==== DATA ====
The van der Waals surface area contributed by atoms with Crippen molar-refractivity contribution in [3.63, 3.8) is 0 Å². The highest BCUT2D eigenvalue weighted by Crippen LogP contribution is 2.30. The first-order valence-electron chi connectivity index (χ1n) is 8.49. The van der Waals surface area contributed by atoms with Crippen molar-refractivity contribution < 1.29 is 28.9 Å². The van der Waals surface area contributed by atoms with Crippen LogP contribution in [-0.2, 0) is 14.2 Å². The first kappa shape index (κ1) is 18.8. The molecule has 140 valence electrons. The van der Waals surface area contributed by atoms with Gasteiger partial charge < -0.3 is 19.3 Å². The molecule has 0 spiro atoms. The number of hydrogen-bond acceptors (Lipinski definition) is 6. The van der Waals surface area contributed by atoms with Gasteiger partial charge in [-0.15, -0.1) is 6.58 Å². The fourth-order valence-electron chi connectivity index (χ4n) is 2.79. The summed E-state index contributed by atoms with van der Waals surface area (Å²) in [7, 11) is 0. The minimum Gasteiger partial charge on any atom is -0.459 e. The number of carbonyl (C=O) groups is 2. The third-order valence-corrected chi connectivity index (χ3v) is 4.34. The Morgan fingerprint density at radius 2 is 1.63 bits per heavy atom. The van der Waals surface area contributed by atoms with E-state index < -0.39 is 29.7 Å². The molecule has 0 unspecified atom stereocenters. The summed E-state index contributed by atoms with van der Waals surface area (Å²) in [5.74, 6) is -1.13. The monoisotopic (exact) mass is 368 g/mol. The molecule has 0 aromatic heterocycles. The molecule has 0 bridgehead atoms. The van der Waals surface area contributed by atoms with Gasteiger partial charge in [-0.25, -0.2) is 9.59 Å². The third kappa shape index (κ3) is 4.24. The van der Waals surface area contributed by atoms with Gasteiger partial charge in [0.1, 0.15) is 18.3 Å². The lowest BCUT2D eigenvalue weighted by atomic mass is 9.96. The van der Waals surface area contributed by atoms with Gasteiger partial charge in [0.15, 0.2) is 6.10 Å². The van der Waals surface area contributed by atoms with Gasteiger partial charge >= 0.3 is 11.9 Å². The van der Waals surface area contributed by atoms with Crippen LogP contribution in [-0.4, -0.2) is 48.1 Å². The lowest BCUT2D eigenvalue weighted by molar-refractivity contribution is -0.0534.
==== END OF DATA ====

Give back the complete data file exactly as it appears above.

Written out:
The van der Waals surface area contributed by atoms with Crippen molar-refractivity contribution in [3.63, 3.8) is 0 Å². The highest BCUT2D eigenvalue weighted by Crippen LogP contribution is 2.30. The first-order valence-electron chi connectivity index (χ1n) is 8.49. The van der Waals surface area contributed by atoms with Crippen molar-refractivity contribution < 1.29 is 28.9 Å². The van der Waals surface area contributed by atoms with Crippen LogP contribution in [-0.2, 0) is 14.2 Å². The first kappa shape index (κ1) is 18.8. The molecule has 140 valence electrons. The van der Waals surface area contributed by atoms with Gasteiger partial charge < -0.3 is 19.3 Å². The molecule has 0 spiro atoms. The number of hydrogen-bond acceptors (Lipinski definition) is 6. The van der Waals surface area contributed by atoms with Gasteiger partial charge in [-0.15, -0.1) is 6.58 Å². The fourth-order valence-electron chi connectivity index (χ4n) is 2.79. The summed E-state index contributed by atoms with van der Waals surface area (Å²) in [7, 11) is 0. The minimum Gasteiger partial charge on any atom is -0.459 e. The number of carbonyl (C=O) groups is 2. The third-order valence-corrected chi connectivity index (χ3v) is 4.34. The Morgan fingerprint density at radius 2 is 1.63 bits per heavy atom. The van der Waals surface area contributed by atoms with E-state index < -0.39 is 29.7 Å². The molecule has 0 unspecified atom stereocenters. The summed E-state index contributed by atoms with van der Waals surface area (Å²) in [5.74, 6) is -1.13. The monoisotopic (exact) mass is 368 g/mol. The molecule has 0 aromatic heterocycles. The molecule has 0 bridgehead atoms. The van der Waals surface area contributed by atoms with Gasteiger partial charge in [-0.25, -0.2) is 9.59 Å². The third kappa shape index (κ3) is 4.24. The van der Waals surface area contributed by atoms with Gasteiger partial charge in [0.1, 0.15) is 18.3 Å². The lowest BCUT2D eigenvalue weighted by atomic mass is 9.96. The van der Waals surface area contributed by atoms with Gasteiger partial charge in [0.15, 0.2) is 6.10 Å². The van der Waals surface area contributed by atoms with Gasteiger partial charge >= 0.3 is 11.9 Å². The van der Waals surface area contributed by atoms with Crippen LogP contribution in [-0.4, -0.2) is 48.1 Å². The lowest BCUT2D eigenvalue weighted by molar-refractivity contribution is -0.0534.